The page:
During this 150th anniversary of the founding of William Woods year, we are not surprisingly finding ourselves talking a lot about our illustrious history as an institution.
Now, though, a quick note about our present.
This month is the annual observance of Black History Month, which at The Woods means a number of interesting activities centered around the life stories, struggle, advancement and contribution of African-Americans to our national life. I hope you are making a point to experience some of these events on campus during the month, which include the showing of thought-provoking films like “Hidden Figures,” “Prom Night in Mississippi,” “Dark Girls” and “King in the Wilderness.” Next week, we are excited to bring Mr. Bob Kendrick, President of the Negro Leagues Baseball Museum in Kansas City, to deliver a presentation on not only the history of segregated professional baseball in America, but also the connection of the Negro Leagues to issues related to sports, race and diversity.
Our celebration of Black History Month on campus is only one example of a larger commitment at The Woods. A commitment we all share as a campus community to the crucial issues of diversity an inclusion.
We are proud to have an Office of Diversity and Inclusion at WWU that is here year-round to promote the diversity of personality, ethnicity, language, culture and tradition so that all of us can learn from one another to become more well-rounded individuals. The Office supports our students from every walk of life, by coordinating, implementing and promoting all-inclusive cultural programming; fostering an understanding and appreciation for racial, ethnic, gender, age and other differences; providing culturally-correct, informative presentations to encourage discussion on current issues and events; scheduling showings of culturally relevant films; and offering professional development workshops and training to faculty, staff and students to increase cultural awareness.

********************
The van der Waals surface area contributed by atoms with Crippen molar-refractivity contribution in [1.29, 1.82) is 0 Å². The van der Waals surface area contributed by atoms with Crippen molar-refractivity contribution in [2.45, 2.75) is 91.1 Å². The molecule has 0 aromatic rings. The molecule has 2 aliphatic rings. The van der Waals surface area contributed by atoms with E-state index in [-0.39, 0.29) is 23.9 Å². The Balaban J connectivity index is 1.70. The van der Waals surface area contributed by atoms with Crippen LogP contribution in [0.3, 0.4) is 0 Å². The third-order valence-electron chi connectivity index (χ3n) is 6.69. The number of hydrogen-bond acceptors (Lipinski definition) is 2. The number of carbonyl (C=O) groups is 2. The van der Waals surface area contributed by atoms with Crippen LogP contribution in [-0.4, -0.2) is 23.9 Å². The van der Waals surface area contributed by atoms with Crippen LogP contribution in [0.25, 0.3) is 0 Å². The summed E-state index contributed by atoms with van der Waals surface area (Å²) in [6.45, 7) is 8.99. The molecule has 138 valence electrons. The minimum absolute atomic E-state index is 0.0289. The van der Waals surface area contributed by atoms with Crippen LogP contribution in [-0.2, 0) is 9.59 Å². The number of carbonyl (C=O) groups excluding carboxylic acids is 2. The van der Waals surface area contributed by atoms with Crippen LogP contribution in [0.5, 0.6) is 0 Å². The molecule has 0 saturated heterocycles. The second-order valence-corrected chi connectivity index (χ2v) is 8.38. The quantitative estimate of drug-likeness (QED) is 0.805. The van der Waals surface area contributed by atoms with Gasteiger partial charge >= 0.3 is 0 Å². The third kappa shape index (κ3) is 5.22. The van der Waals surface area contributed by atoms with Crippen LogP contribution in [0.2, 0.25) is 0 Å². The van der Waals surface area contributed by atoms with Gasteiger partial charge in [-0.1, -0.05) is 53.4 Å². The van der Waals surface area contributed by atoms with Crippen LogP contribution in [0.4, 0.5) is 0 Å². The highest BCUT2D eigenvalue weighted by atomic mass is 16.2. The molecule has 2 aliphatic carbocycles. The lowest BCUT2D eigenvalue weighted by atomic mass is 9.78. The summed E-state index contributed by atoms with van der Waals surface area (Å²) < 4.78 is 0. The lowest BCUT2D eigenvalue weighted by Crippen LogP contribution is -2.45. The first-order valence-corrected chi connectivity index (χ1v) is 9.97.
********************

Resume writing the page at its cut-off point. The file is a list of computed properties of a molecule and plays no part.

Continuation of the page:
In addition, we will be holding our fifth annual “Bridging Differences: Conversations on Gender, Race and Equality” symposium this fall, which will once again feature lectures, discussions and an art exhibit exploring the issues of diversity and equality. Our Center for Ethics and Global Studies and Woods Around The World program also work together throughout the year to infuse culture into our campus life, to further help our students to learn and grow together, gain appreciation for different cultures and challenge our perceptions of the world.
There is an old saying “To fully step into your element, sometimes you have to step out of your comfort zone.” Here at The Woods, we embrace that idea fully, and will always maintain a commitment to the values of diversity and inclusion. Because after all, we are in fact all in this together.
And as Martin Luther King once famously said, “We must learn to live together as brothers, or perish together as fools.”